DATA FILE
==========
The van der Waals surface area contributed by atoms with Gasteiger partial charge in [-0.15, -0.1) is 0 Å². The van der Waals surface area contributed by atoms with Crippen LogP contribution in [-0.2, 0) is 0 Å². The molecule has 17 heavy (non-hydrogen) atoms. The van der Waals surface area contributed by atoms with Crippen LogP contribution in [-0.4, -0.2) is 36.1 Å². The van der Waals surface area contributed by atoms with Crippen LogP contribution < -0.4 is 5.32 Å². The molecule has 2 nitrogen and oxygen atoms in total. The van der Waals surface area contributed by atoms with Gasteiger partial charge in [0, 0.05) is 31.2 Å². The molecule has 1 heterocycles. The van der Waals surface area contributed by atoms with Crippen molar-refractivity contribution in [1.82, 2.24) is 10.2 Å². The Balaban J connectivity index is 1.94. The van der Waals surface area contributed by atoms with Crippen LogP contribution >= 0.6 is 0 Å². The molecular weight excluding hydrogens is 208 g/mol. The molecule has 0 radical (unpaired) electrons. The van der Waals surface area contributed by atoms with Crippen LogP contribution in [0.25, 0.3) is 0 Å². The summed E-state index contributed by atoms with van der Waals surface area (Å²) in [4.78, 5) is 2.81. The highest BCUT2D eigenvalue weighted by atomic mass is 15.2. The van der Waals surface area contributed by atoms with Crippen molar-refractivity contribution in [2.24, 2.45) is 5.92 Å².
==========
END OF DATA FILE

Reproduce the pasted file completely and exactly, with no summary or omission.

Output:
The van der Waals surface area contributed by atoms with Gasteiger partial charge in [-0.15, -0.1) is 0 Å². The van der Waals surface area contributed by atoms with Crippen LogP contribution in [-0.2, 0) is 0 Å². The molecule has 17 heavy (non-hydrogen) atoms. The van der Waals surface area contributed by atoms with Crippen LogP contribution in [-0.4, -0.2) is 36.1 Å². The van der Waals surface area contributed by atoms with Crippen LogP contribution < -0.4 is 5.32 Å². The molecule has 2 nitrogen and oxygen atoms in total. The van der Waals surface area contributed by atoms with Gasteiger partial charge in [0, 0.05) is 31.2 Å². The molecule has 1 heterocycles. The van der Waals surface area contributed by atoms with Crippen molar-refractivity contribution in [1.82, 2.24) is 10.2 Å². The Balaban J connectivity index is 1.94. The van der Waals surface area contributed by atoms with Crippen LogP contribution >= 0.6 is 0 Å². The molecular weight excluding hydrogens is 208 g/mol. The molecule has 0 radical (unpaired) electrons. The van der Waals surface area contributed by atoms with Crippen LogP contribution in [0.25, 0.3) is 0 Å². The summed E-state index contributed by atoms with van der Waals surface area (Å²) in [4.78, 5) is 2.81. The highest BCUT2D eigenvalue weighted by atomic mass is 15.2. The van der Waals surface area contributed by atoms with Crippen molar-refractivity contribution in [2.24, 2.45) is 5.92 Å².